Hi David:

According to Rupert Neve (and others), your hearing may well not cut off where you think. We may 
sense music and other coherent sounds through our skin as well as our hearing organs. With the skin, 
it's more associating air-skin interaction than "hearing" in the sense of "oh, my arm tells me 
that's a violin sitting to the left of center in the stereo field." The brain may correlate skin/air 
interaction with hearing to detect and localize sounds, according to research in recent years. Now I 
forgot where I read that, so don't ask me for a citation! I'm sure a Google will find the latest 
thinking along these lines.

The Rupert Neve thinking came about because he had designed a new mic preamp and was with Geoff 
Emerick, who was testing it at Abbey Road. Neve said that Emerick told him that "something is 
oscillating," although no one could hear anything. Sure enough, looking on a scope, there were 
oscillations at ultrasonic frequencies. What I wonder is, would a sharp-eared engineer listening at 
high SPLs typical of the 70s hear problems with lower harmonics of the oscillation, rather than 
detect the oscillation through skin/ear stuff. In a way, it really doesn't matter because sharp ears 
heard the problem, but it would be interesting to know if ultrasonic material is beneficial to 
enjoying music or if frequencies over 20k are mostly trouble and should thus be filtered (which is 
the long-time thinking in most audio circles).

-- Tom Fine

----- Original Message ----- 
From: "DAVID BURNHAM" <[log in to unmask]>
To: <[log in to unmask]>
Sent: Tuesday, March 25, 2014 9:56 AM
Subject: Re: [ARSCLIST] Fwd: [ARSCLIST] "Why Vinyl Is the Only Worthwhile Way to Own Music"

>I agree with what all of you are saying. I wasn't saying that there are no frequencies on an LP 
>above 20k, just that whoever wrote the item might have meant that he believes that and that's why 
>he talked about the mathematical relationship between LPs and CDs. My hearing cuts off long before 
>20k - I doubt if I can hear much above 14k - but an SACD sounds to me like it has much more hf 
>content than its CD equivalent. Some people will say that's because I can hear frequencies in a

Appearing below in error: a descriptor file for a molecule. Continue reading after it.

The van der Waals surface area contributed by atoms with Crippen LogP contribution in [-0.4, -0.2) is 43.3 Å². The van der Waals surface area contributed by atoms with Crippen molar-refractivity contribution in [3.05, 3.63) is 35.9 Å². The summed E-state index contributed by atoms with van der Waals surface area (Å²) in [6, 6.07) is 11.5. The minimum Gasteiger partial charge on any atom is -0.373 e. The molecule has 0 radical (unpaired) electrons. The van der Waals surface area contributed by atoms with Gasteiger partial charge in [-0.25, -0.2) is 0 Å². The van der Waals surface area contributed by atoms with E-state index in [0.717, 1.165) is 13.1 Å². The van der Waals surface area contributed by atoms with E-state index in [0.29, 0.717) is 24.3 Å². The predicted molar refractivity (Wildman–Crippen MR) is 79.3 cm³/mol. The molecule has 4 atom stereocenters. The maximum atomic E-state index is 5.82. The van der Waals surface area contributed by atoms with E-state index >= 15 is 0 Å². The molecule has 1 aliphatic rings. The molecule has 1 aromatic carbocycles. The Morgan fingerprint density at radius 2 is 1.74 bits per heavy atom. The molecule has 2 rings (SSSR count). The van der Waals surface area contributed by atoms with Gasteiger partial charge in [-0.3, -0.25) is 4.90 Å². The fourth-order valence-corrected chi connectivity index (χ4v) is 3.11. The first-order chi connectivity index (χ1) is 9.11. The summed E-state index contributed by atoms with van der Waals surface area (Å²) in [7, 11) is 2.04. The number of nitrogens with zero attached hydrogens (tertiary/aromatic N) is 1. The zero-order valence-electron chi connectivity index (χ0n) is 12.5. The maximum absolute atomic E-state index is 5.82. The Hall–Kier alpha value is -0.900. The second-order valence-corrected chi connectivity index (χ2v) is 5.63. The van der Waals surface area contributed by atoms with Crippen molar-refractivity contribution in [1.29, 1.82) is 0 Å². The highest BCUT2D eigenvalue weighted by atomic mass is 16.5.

>musical context that I can't hear as pure tones. Others will say that is because two frequencies 
>that I can't hear, (say 22k and 29k), will heterodyne in my head and produce the 7k difference 
>frequency. In fact, I've heard that when you have a medium which can reproduce up to 100K, all 
>those frequencies between 20k and 100k combine to produce a whole palette of audible sounds. When 
>CDs first appeared in 1982, I rememeber reading that an audio specialist discovered
> that if you have a program with a bandwidth of 100k and listen to it, then insert a 20k low pass 
> filter, what you're listening to changes from sounding like a live performance to sounding like a 
> good recording.
> When I bought my first CDs in the early '80s, I commented to my sales person that the CD seems to 
> be lacking in high frequencies, especially in sounds like cymbal crashes and harmonic content of 
> Brass and Strings. He said that was because what I used to hear on LPs was actually distortion 
> created by the LP and was absent on the CD. Suddenly, when SACDs appeared, this content was back 
> again.
> db
> On Tuesday, March 25, 2014 8:39:45 AM, Tom Fine <[log in to unmask]> wrote:
> I agree that a D2D LP would work. I will have time to do this in a controlled-environment way 
> later
>>this year. Unfortunately, no matter what you do, there are variables at every stage. I was 
>>at a very good mastering place, listening as they compared PCM and DSD codecs, against each other
>>and against the source. On good speakers, listening carefully, everything makes a difference,
>>usually small but noticeable. One thing that was clearly and blatantly noticeable was the 
>>between DACs playing the same 96/24 archival-transfer files, especially between one manufacturer's
>>new DAC and older version. Note that the only difference is a new power supply design, which they
>>claim leads to more stable clocking. Whatever the reason, the stereo field out of the new version 
>>their DAC was wider and more stable out at the edges. Everyone heard that. Where there was debate
>>was who "favored" the sound qualities of DSD vs 192/24 PCM vs 96/24 PCM. Everyone heard 
>>between DSD and PCM. I wasn't convinced I heard any appreciable difference between 96/24 and 
>>PCM from the same converter, but I did hear differences at either resolution between the two PCM
>>My point is, even using a "controlled test source" such as a tape or D2D LP, it's hard to say what
>>differences will emerge, or what will be causing them!
>>Caveat: let me emphasize that these differences in the DSD/PCM listening session were evident only
>>because we were in a Storak-designed mastering suite with extremely good full-range speakers 
>>by superb power amps. And a precision-designed level-matched A-B-C-D comparison system that's
>>level-accurate within a 10th of a dB. I doubt these differences would be audible under normal
>>listening conditions, even most audiophile-normal listening conditions. However, I do think good
>>headphones would reveal the differences if the headphone amp could reproduce them accurately. I
>>definitely came away believing that there is not yet a 100% transparent audio medium. Close, but 
>>zero differences.
>>-- Tom Fine
>>----- Original Message ----- 
>>From: "Gray, Mike" <[log in to unmask]>
>>To: <[log in to unmask]>
>>Sent: Tuesday, March 25, 2014 7:49 AM
>>Subject: Re: [ARSCLIST] Fwd: [ARSCLIST] "Why Vinyl Is the Only Worthwhile Way to Own Music"
>>>I wish someone would try this test using a *tape* source, skipping the LP cutting/reproducing
>>>stages entirely. Unless, of course, you're using a direct-to-disc LP. Any takers?
>>> Mike Gray